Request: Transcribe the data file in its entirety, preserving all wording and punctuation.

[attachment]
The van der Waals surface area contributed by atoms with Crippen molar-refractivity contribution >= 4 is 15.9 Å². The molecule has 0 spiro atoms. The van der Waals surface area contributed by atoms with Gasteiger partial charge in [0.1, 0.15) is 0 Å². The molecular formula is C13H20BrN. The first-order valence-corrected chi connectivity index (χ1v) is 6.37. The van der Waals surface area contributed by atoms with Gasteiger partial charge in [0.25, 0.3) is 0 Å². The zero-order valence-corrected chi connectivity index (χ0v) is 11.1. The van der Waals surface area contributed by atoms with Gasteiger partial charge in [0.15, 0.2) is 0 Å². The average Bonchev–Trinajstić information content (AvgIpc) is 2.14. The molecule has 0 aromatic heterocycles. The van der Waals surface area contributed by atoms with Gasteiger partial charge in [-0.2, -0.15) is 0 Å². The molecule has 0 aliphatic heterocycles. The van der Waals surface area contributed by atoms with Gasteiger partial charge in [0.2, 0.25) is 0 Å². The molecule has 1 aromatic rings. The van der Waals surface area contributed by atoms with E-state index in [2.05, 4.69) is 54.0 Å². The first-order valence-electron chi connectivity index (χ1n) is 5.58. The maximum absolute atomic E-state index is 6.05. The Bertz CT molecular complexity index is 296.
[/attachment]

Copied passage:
The van der Waals surface area contributed by atoms with Crippen molar-refractivity contribution >= 4 is 15.9 Å². The molecule has 0 spiro atoms. The van der Waals surface area contributed by atoms with Gasteiger partial charge in [0.1, 0.15) is 0 Å². The molecular formula is C13H20BrN. The first-order valence-corrected chi connectivity index (χ1v) is 6.37. The van der Waals surface area contributed by atoms with Gasteiger partial charge in [0.25, 0.3) is 0 Å². The zero-order valence-corrected chi connectivity index (χ0v) is 11.1. The van der Waals surface area contributed by atoms with Gasteiger partial charge in [0.15, 0.2) is 0 Å². The average Bonchev–Trinajstić information content (AvgIpc) is 2.14. The molecule has 0 aromatic heterocycles. The van der Waals surface area contributed by atoms with Gasteiger partial charge in [-0.2, -0.15) is 0 Å². The molecule has 0 aliphatic heterocycles. The van der Waals surface area contributed by atoms with Gasteiger partial charge in [0.2, 0.25) is 0 Å². The molecule has 1 aromatic rings. The van der Waals surface area contributed by atoms with E-state index in [2.05, 4.69) is 54.0 Å². The first-order valence-electron chi connectivity index (χ1n) is 5.58. The maximum absolute atomic E-state index is 6.05. The Bertz CT molecular complexity index is 296.